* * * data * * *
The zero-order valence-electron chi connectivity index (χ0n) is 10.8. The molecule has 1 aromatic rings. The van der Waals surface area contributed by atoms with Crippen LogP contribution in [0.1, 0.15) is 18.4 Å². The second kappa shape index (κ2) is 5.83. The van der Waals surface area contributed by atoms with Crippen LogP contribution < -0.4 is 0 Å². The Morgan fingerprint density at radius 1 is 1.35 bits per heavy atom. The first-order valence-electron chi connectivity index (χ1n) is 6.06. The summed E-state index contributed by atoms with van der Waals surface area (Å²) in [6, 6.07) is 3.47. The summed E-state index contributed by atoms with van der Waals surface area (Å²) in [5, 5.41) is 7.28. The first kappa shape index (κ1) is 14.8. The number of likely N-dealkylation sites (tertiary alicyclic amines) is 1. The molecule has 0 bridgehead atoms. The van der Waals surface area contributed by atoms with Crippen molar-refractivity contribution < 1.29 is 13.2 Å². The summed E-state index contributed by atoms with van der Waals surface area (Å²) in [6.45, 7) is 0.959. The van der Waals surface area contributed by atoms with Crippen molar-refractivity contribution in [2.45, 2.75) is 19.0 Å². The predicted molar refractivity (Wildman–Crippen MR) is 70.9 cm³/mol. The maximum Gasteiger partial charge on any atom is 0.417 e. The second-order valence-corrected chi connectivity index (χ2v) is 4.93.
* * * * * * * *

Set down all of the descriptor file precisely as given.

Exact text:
The zero-order valence-electron chi connectivity index (χ0n) is 10.8. The molecule has 1 aromatic rings. The van der Waals surface area contributed by atoms with Crippen LogP contribution in [0.1, 0.15) is 18.4 Å². The second kappa shape index (κ2) is 5.83. The van der Waals surface area contributed by atoms with Crippen LogP contribution < -0.4 is 0 Å². The Morgan fingerprint density at radius 1 is 1.35 bits per heavy atom. The first-order valence-electron chi connectivity index (χ1n) is 6.06. The summed E-state index contributed by atoms with van der Waals surface area (Å²) in [6, 6.07) is 3.47. The summed E-state index contributed by atoms with van der Waals surface area (Å²) in [5, 5.41) is 7.28. The first kappa shape index (κ1) is 14.8. The number of likely N-dealkylation sites (tertiary alicyclic amines) is 1. The molecule has 0 bridgehead atoms. The van der Waals surface area contributed by atoms with Crippen molar-refractivity contribution < 1.29 is 13.2 Å². The summed E-state index contributed by atoms with van der Waals surface area (Å²) in [6.45, 7) is 0.959. The van der Waals surface area contributed by atoms with Crippen molar-refractivity contribution in [2.45, 2.75) is 19.0 Å². The predicted molar refractivity (Wildman–Crippen MR) is 70.9 cm³/mol. The maximum Gasteiger partial charge on any atom is 0.417 e. The second-order valence-corrected chi connectivity index (χ2v) is 4.93.